WASHINGTON (Reuters) - A majority of U.S. Supreme Court justices on Tuesday appeared ready to side with a man sentenced to death for a 1980 Houston murder who is challenging how Texas gauges whether a defendant has intellectual disabilities that would preclude execution.
The Supreme Court ruled in 2002 that the execution of people who are intellectually disabled violates the U.S. Constitution’s ban on cruel and unusual punishment. At issue in the arguments the eight justices heard on Tuesday was whether Texas is using an obsolete standard to assess whether a defendant is intellectually disabled.
Bobby Moore, convicted at age 20 of fatally shooting a 70-year-old grocery clerk during a 1980 Houston robbery, is challenging his sentence in Texas, which carries out more executions than any other U.S. state.
Moore’s lawyers contend their client is intellectually disabled and should be spared execution. They argued that a lower court that upheld his sentence wrongly used an “outdated” 24-year-old definition used in Texas when it determined he was not intellectually disabled.
Moore’s appeal focused on how judges should weigh medical evidence of intellectual disability. His lawyers said that a lower court found that Moore’s IQ of 70 was “within the range of mild mental retardation.”
Based on questions asked during the argument, the justices, equally divided between liberals and conservatives, appeared likely to rule for Moore, 57.
Justice Anthony Kennedy, a conservative who sometimes sides with the liberals, looked likely to be the key vote. Kennedy and two other current justices were in the majority in the 2002 ruling precluding executing people with an intellectual disability.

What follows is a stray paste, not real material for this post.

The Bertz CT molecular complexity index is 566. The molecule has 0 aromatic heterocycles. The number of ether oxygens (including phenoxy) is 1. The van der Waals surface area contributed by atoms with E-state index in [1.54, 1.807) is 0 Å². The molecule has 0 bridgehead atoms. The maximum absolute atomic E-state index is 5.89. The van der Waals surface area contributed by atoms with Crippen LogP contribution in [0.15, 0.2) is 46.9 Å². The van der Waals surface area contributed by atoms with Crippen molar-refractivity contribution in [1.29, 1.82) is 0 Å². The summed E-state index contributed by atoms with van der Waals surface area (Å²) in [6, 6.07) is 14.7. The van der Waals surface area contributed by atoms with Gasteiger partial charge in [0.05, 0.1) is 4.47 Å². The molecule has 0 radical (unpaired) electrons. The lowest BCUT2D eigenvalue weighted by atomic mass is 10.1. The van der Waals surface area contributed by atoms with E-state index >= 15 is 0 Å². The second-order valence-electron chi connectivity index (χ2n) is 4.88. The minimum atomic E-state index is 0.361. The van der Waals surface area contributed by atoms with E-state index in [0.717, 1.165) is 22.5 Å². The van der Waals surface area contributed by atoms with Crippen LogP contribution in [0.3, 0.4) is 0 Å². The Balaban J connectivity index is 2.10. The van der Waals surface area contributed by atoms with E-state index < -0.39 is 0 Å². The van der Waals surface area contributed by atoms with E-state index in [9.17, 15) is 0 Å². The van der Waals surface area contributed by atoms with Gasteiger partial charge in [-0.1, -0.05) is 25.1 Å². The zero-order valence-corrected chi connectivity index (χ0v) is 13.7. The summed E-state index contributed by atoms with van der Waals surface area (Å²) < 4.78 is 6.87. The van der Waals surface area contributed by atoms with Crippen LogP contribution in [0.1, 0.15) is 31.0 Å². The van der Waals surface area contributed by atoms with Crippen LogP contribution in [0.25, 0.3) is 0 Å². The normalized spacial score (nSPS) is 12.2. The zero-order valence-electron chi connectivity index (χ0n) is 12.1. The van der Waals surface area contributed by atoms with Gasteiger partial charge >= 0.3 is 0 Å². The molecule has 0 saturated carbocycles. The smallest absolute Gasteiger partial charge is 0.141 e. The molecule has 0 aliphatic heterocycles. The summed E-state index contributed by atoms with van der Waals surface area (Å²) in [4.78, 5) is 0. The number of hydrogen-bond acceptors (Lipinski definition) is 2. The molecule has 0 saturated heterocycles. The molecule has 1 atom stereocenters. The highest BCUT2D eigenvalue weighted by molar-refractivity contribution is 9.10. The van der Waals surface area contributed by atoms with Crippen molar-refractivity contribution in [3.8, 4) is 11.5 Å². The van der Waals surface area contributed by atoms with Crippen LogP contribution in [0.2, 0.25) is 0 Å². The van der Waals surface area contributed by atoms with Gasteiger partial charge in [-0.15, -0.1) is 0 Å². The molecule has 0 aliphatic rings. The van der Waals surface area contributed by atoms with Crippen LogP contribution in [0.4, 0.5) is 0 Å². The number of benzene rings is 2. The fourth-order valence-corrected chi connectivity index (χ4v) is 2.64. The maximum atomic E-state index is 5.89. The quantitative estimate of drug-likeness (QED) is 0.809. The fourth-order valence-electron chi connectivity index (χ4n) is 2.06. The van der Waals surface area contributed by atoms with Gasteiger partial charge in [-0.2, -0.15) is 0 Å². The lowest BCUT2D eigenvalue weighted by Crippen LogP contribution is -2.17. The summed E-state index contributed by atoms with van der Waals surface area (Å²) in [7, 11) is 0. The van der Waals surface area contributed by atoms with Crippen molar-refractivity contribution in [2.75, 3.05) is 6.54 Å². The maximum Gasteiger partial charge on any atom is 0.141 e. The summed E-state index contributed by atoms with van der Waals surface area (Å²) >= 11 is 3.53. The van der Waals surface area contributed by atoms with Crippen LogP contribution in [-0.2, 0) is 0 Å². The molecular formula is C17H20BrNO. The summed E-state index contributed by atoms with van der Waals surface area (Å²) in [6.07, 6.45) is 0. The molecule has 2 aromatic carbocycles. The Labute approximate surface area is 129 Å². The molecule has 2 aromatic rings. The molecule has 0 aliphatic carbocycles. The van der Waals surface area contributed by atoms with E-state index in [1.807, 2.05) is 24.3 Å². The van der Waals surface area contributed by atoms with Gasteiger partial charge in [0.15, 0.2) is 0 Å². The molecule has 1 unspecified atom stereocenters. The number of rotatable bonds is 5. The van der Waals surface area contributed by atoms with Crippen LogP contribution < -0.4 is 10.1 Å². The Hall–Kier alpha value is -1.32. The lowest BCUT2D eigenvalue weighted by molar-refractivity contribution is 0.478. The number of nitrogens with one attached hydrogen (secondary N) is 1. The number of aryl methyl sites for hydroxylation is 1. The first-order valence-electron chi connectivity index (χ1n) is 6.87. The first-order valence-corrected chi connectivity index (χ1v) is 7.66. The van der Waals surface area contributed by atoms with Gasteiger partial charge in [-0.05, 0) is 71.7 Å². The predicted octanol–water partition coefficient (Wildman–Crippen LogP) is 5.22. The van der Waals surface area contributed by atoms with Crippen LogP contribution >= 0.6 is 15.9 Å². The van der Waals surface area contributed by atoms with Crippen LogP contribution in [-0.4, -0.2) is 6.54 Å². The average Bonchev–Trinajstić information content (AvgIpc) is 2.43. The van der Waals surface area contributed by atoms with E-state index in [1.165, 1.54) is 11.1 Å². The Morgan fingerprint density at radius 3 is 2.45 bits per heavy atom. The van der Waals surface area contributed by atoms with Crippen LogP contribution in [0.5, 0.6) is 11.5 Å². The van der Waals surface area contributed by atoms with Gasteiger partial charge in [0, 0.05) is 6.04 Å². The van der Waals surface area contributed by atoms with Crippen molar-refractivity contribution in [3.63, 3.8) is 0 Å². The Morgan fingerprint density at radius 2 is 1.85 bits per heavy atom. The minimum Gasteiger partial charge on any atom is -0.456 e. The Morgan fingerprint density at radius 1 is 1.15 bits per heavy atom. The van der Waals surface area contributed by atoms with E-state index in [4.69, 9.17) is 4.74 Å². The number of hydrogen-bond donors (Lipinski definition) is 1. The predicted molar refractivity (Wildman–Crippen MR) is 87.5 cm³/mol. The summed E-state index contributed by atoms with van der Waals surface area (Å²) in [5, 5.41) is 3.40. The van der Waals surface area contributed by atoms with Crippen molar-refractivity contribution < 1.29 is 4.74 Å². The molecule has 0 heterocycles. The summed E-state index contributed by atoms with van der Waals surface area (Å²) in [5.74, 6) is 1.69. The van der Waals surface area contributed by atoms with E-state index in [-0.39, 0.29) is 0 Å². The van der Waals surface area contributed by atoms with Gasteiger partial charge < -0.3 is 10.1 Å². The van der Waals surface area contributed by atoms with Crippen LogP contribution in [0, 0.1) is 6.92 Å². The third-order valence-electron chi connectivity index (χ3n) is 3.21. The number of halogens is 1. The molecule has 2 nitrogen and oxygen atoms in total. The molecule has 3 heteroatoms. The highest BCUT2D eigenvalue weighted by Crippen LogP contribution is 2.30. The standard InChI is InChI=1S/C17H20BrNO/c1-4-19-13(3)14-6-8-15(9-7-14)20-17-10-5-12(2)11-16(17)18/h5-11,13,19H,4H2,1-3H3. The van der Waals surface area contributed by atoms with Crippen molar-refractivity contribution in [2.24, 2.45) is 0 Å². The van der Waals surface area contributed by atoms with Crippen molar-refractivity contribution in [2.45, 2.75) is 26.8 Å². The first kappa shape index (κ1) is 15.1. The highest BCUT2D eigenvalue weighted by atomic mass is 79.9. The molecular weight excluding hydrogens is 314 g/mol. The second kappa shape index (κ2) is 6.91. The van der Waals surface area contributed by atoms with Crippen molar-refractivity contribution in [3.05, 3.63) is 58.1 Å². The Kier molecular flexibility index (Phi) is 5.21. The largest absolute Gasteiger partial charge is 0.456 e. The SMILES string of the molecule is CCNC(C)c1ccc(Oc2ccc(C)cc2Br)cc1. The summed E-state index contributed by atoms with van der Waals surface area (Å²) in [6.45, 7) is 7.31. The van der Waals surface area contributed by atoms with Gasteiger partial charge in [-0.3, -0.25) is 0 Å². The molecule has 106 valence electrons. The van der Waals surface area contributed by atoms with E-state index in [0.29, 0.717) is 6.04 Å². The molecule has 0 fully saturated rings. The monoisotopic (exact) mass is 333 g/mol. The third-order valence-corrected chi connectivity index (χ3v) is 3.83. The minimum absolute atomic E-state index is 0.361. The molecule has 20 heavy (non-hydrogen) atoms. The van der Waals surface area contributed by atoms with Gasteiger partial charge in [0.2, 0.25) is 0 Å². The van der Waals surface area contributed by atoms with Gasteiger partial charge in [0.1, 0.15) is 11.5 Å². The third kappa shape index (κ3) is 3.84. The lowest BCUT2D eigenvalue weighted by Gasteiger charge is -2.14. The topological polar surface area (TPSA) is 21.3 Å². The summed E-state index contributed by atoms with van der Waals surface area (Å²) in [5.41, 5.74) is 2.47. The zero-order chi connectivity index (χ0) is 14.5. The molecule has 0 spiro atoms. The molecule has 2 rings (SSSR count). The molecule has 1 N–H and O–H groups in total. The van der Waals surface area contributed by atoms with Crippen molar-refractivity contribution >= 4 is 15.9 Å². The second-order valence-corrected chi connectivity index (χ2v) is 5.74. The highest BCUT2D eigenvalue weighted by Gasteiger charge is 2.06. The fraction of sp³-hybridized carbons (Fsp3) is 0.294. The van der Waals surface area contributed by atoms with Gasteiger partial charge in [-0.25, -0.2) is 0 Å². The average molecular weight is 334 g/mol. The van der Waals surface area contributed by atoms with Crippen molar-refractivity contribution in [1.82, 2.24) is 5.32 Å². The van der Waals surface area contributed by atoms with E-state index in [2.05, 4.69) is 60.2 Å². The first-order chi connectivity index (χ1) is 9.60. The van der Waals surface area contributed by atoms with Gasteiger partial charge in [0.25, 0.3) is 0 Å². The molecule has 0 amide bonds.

At one point during the argument, Kennedy said that the state appeals court precedent on which Texas relies was intended to “really limit” the definition of intellectual disability.
Texas Solicitor General Scott Keller responded that the state court has “never said that the purpose ... is to screen out individuals and deny them relief.”
“But isn’t that the effect?” Kennedy asked.
Justice Elena Kagan, a liberal, said the Texas standards appeared to reflect a decision by the state court to reject expert clinical findings because “they don’t reflect what Texas citizens think.”
The Supreme Court’s justices have differed among themselves over capital punishment but the court has shown no indication it will take up the broader question of the whether the death penalty itself violates the Constitution. Liberal justices Stephen Breyer and Ruth Bader Ginsburg have said the way the death penalty is implemented may be unconstitutional, in part because of differences from state to state.
Breyer hinted at those concerns during Tuesday’s argument. He said it may not be possible to set an intellectual disability standard that is applied uniformly nationwide, meaning there will be “disparities and uncertainties” and “people who are alike treated differently.”
The high court on Oct. 5 heard arguments in another Texas death penalty case. In that one, the justices appeared poised to rule in favor of black convicted murderer Duane Buck, who is seeking to avoid execution after his own trial lawyer called an expert witness who testified Buck was more likely to be dangerous in the future because of his race.
Rulings in both cases are due by the end of June.
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